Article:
Printed and Published by Nova Scotia Hansard Reporting Services
COMMUNITY SERVICES COMMITTEE
Ms. Marilyn More (Chairman)
Hon. Ronald Chisholm
Hon. Leonard Goucher
Mr. Patrick Dunn
Mr. Gordon Gosse
Mr. Trevor Zinck
Mr. Keith Colwell
Mr. Leo Glavine
Mr. Stephen McNeil
[ Mr. Stephen McNeil was replaced by Mr. Wayne Gaudet. ]
[ Hon. Len Goucher was replaced by Hon. Karen Casey. ]
Ms. Rhonda Neatt
Legislative Committee Clerk
National Council On Welfare
Mr. John Murphy
Ms. Gail MacDougall
Nova Scotia Representative
HALIFAX, THURSDAY, MAY 24, 2007
STANDING COMMITTEE ON COMMUNITY SERVICES
Ms. Marilyn More
MADAM CHAIRMAN: I'm going to call to order the Standing Committee on Community Services. Today our topic is on poverty and we have with us representatives of the National Council of Welfare - the immediate past chairman, John Murphy; and our current Nova Scotia representative, Gail MacDougall. So welcome to the committee this morning, thank you very much for coming.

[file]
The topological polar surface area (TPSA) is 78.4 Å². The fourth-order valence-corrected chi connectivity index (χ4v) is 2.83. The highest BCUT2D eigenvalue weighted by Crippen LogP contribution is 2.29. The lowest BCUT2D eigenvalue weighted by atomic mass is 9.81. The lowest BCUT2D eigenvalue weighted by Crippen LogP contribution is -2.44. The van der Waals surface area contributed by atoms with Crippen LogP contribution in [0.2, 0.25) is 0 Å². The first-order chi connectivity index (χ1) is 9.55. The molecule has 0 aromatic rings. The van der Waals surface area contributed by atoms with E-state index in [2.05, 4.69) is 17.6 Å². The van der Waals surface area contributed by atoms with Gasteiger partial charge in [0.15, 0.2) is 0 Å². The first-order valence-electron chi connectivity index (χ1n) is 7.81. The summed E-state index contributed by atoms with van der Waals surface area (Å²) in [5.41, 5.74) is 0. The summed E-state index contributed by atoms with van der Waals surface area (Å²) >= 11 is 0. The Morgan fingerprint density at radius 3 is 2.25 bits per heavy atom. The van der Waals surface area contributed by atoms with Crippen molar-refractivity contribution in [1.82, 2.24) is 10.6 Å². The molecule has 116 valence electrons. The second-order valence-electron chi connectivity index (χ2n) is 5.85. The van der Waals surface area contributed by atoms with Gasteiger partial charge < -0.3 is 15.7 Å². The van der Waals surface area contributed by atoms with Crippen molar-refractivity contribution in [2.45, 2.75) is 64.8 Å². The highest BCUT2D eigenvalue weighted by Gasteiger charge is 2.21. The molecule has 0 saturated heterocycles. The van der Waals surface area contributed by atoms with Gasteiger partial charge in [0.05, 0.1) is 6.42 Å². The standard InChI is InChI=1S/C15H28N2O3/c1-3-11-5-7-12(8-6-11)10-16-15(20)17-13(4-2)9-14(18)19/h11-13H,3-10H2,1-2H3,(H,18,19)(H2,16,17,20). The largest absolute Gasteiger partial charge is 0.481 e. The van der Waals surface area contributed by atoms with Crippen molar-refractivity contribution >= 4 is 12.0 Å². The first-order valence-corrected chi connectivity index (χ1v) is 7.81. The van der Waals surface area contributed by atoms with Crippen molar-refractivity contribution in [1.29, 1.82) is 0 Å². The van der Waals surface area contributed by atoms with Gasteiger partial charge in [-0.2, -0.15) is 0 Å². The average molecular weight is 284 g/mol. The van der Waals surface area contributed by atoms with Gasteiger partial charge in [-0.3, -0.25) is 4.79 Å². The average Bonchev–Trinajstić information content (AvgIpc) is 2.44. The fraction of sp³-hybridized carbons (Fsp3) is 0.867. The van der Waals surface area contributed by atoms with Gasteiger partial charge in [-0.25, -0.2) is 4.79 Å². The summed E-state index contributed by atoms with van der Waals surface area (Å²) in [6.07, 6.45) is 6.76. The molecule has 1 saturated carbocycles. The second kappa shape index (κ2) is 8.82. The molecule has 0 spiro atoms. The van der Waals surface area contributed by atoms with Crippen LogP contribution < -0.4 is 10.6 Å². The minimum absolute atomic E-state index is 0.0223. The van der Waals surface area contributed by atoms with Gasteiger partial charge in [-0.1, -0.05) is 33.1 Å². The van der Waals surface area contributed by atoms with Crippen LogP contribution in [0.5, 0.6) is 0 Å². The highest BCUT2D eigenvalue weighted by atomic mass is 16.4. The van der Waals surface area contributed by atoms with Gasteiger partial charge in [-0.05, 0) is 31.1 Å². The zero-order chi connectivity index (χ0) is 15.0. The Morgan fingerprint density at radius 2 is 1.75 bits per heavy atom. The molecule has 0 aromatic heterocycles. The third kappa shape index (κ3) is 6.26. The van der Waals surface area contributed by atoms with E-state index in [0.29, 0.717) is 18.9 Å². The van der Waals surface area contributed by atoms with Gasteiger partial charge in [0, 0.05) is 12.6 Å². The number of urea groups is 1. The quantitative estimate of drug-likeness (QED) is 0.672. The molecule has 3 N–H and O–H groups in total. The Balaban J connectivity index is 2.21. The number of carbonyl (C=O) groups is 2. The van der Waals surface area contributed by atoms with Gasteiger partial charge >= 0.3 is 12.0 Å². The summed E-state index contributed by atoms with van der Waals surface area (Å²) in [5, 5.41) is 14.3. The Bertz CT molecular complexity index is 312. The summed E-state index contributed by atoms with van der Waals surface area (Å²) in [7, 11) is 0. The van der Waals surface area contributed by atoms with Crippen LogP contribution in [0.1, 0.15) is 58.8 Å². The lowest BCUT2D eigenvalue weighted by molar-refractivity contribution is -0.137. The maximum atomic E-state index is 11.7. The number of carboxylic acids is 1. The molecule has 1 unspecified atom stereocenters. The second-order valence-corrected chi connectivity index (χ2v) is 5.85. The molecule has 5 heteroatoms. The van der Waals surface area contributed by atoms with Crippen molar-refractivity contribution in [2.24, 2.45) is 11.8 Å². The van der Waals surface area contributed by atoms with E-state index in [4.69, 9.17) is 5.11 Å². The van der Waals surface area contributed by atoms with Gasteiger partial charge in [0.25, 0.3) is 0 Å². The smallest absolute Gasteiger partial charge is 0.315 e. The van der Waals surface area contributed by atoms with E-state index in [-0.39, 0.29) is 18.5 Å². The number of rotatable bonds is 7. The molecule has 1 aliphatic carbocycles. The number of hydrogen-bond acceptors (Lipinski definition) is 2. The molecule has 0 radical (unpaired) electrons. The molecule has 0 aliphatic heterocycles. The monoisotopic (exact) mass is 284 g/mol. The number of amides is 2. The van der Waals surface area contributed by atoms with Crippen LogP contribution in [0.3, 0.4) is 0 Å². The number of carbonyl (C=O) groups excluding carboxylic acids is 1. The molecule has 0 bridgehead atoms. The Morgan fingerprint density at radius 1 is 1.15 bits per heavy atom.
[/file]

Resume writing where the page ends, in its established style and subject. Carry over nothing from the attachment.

We'll start with introductions from the committee members and Gordie, perhaps we'll start with you.
[ The committee members and witnesses introduced themselves.]
MADAM CHAIRMAN: So I think you are prepared to do an introductory presentation and then we'll have some questions and clarification perhaps to ask of you.
MR. JOHN MURPHY: Thank you very much, Madam Chairman. First off let me tell you, I'm a bit deaf. Are these things working?
MADAM CHAIRMAN: They are for recording purposes only, not to amplify sound.
MR. MURPHY: That's what I thought. I'll speak loud - I speak loud anyway, but I need to hear when we get around to questions and so on a little louder from committee members.